Summary and Info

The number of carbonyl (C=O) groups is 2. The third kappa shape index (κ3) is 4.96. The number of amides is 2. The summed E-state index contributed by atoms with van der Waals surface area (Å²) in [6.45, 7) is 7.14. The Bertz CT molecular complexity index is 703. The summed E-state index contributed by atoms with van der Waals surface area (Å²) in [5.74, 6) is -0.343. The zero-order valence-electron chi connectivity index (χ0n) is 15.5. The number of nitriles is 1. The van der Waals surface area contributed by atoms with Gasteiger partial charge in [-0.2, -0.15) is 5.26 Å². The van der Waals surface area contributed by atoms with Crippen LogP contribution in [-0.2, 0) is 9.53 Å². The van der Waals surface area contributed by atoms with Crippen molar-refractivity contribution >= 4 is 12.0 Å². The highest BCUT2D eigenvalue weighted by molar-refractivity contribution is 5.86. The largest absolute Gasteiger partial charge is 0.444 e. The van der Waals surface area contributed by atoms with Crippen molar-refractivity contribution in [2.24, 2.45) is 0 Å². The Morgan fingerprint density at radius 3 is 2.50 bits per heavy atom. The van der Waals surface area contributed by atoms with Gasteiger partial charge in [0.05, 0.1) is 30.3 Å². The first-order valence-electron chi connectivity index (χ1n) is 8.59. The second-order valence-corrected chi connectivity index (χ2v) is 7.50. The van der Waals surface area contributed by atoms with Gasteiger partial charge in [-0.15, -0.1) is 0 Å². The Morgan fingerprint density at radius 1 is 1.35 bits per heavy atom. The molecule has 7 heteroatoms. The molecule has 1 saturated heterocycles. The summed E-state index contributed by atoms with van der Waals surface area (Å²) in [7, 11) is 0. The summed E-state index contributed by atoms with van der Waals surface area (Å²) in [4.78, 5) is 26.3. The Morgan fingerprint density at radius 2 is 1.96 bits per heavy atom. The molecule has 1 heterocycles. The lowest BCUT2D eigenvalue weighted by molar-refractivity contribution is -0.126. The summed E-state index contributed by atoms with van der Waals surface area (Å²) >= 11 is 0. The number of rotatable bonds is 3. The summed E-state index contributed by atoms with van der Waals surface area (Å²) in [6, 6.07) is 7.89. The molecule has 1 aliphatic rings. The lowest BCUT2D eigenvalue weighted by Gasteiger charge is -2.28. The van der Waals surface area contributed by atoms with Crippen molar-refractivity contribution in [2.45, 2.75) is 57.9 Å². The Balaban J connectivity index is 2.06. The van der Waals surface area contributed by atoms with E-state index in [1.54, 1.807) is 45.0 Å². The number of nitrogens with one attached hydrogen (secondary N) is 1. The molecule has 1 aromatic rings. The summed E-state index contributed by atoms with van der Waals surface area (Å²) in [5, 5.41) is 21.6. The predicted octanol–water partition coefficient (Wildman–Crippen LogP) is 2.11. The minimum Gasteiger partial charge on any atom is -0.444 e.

Wind erosion has such a pervasive influence on environmental and agricultural matters that academic interest in it has been continuous for several decades. However, there has been a tendency for the resulting publications to be scattered widely in the scientific litera ture and consequently to provide a less coherent resource than might otherwise be hoped for. In particular, cross-reference between the literature on desert and coastal morphology, on the deterioration of wind affected soils, and on the process mechanics of the grain/air flow system has been disappointing. A successful workshop on "The Physics of Blown Sand", held in Aarhus in 1985, took a decisive step in collecting a research community with interests spanning geomorphology and grain/wind process mechanics. The identification of that Community was reinforced by the Binghampton Symposium on Aeolian Geomorphology in 1986 and has been fruitful in the development of a number of international collaborations. The objectives of the pre sent workshop, which was supported by a grant from the NATO Scientific Affairs Division, were to take stock of the progress in the five years to 1990 and to extend the scope of the community to include soil deterioration (and dust release) and those beach processes which link with aeolian activity on the coast.